[CentOS] yum/RPM and Trust on First Use

Sat Dec 19 10:12:00 UTC 2015
Gordon Messmer <gordon.messmer at gmail.com>

On 12/15/2015 07:05 PM, Alice Wonder wrote:
> The first time yum installs a package, it asks to import the GPG key 
> used to sign the packages. Most people accept without validating the key.

While that is true, it is important to note that yum will only import 
keys that are already installed on disk, in /etc/pki/rpm-gpg.  Which 
means that only keys that were *previously* installed from a trusted 
source can be added to the trust database. Initially, that set comes 
from your install media.  Assuming that you verified the sum of the 
media you used for installation, this is a reasonably secure mechanism.

> This is potentially exploitable because most repositories are http

http repositories don't impact the security of this mechanism in any 
way.  If you're worried about the package verification process, the big 
risk that exists in the current implementation (assuming that you trust 
your install media) is that users are allowed to install repositories 
that are configured with both gpgcheck=0 AND an http:// URL.  That 
combination could lead to a compromise through a MITM attack, but only 
if a third-party repository is added, and that repo doesn't provide any 
security at all.

> The DNS record could be DNSSEC secured (I believe Fedora already uses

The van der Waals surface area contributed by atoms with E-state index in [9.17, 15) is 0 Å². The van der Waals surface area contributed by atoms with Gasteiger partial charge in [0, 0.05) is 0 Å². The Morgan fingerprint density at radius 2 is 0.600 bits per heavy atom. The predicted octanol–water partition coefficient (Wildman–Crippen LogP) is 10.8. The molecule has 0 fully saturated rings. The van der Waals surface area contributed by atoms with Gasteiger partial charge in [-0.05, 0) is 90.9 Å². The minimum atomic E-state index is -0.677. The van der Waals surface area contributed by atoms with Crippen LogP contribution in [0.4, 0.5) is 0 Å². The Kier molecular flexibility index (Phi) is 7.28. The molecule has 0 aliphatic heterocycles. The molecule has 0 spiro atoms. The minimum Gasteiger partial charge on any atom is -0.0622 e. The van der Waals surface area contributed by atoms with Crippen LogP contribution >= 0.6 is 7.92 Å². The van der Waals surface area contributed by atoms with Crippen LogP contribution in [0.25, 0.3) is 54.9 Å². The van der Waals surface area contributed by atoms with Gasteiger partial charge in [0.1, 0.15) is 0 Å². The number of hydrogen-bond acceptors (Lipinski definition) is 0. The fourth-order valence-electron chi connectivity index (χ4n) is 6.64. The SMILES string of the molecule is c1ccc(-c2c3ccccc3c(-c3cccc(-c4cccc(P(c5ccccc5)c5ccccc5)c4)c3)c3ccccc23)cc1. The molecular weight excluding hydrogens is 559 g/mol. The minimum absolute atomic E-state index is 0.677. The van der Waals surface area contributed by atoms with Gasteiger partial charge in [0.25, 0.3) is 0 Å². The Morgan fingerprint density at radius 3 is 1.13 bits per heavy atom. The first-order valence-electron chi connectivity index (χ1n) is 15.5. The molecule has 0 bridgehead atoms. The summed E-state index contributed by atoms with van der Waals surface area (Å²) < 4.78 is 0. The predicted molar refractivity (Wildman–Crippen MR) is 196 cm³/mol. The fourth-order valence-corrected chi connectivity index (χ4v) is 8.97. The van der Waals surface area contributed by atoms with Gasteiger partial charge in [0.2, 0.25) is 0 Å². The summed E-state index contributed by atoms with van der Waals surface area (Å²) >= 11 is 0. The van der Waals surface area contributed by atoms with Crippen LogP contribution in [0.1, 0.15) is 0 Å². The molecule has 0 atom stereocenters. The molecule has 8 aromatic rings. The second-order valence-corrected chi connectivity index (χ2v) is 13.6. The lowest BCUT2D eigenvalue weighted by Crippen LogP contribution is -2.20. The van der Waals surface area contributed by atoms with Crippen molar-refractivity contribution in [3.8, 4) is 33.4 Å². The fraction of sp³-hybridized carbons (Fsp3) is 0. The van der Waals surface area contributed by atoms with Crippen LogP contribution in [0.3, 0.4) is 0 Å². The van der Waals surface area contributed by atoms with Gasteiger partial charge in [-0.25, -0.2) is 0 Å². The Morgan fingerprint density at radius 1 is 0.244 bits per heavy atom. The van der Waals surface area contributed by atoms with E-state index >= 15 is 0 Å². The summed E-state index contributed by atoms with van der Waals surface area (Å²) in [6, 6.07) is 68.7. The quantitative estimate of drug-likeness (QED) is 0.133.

> DNSSEC - some of their servers anyway) and yum could refuse to ask if 
> the fingerprint of the key it is importing does not match the DNSSEC 
> secured fingerprint.
> When yum is first asked to import a key, it refuses if it can not 
> DNSSEC validate the fingerprint.

And what should it do at sites where there's no DNSSEC validation 
available?  Are they unable to install packages?

Should it fall back to its current behavior?  I think that's an 
important question, because if you're trying to improve security in the 
face of a MITM attack, you have to be able to demonstrate that security 
is actually better *during an attack*.  If a MITM can simply cause the 
client to fall back to its current behavior in order to launch a 
hypothetical attack, your solution isn't suitable.

> Furthermore when a signing key has been compromised (happened with 
> Fedora once) changing the DNS record would prevent the key from being 
> imported in the future, and could even prevent packages signed by that 
> key from being installed in the future even if the key is already 
> imported.

If you're going to verify the key against a DNS record for every package 
you install, forever, why have a GPG keyring at all?